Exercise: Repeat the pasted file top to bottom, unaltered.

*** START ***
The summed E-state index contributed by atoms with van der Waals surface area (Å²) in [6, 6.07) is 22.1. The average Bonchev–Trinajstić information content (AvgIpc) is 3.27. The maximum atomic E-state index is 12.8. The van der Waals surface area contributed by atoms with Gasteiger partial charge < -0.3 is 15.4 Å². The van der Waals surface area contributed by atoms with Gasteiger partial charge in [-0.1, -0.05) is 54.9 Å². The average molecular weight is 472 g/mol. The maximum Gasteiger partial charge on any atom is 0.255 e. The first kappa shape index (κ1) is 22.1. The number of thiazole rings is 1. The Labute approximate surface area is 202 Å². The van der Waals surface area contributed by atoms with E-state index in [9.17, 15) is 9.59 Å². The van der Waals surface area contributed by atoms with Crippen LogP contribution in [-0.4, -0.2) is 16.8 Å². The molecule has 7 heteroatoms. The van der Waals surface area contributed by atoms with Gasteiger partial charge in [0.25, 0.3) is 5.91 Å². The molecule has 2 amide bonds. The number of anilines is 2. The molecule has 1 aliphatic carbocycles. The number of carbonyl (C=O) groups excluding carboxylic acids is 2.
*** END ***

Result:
The summed E-state index contributed by atoms with van der Waals surface area (Å²) in [6, 6.07) is 22.1. The average Bonchev–Trinajstić information content (AvgIpc) is 3.27. The maximum atomic E-state index is 12.8. The van der Waals surface area contributed by atoms with Gasteiger partial charge < -0.3 is 15.4 Å². The van der Waals surface area contributed by atoms with Gasteiger partial charge in [-0.1, -0.05) is 54.9 Å². The average molecular weight is 472 g/mol. The maximum Gasteiger partial charge on any atom is 0.255 e. The first kappa shape index (κ1) is 22.1. The number of thiazole rings is 1. The Labute approximate surface area is 202 Å². The van der Waals surface area contributed by atoms with E-state index in [9.17, 15) is 9.59 Å². The van der Waals surface area contributed by atoms with Crippen LogP contribution in [-0.4, -0.2) is 16.8 Å². The molecule has 7 heteroatoms. The van der Waals surface area contributed by atoms with Gasteiger partial charge in [0.25, 0.3) is 5.91 Å². The molecule has 2 amide bonds. The number of anilines is 2. The molecule has 1 aliphatic carbocycles. The number of carbonyl (C=O) groups excluding carboxylic acids is 2.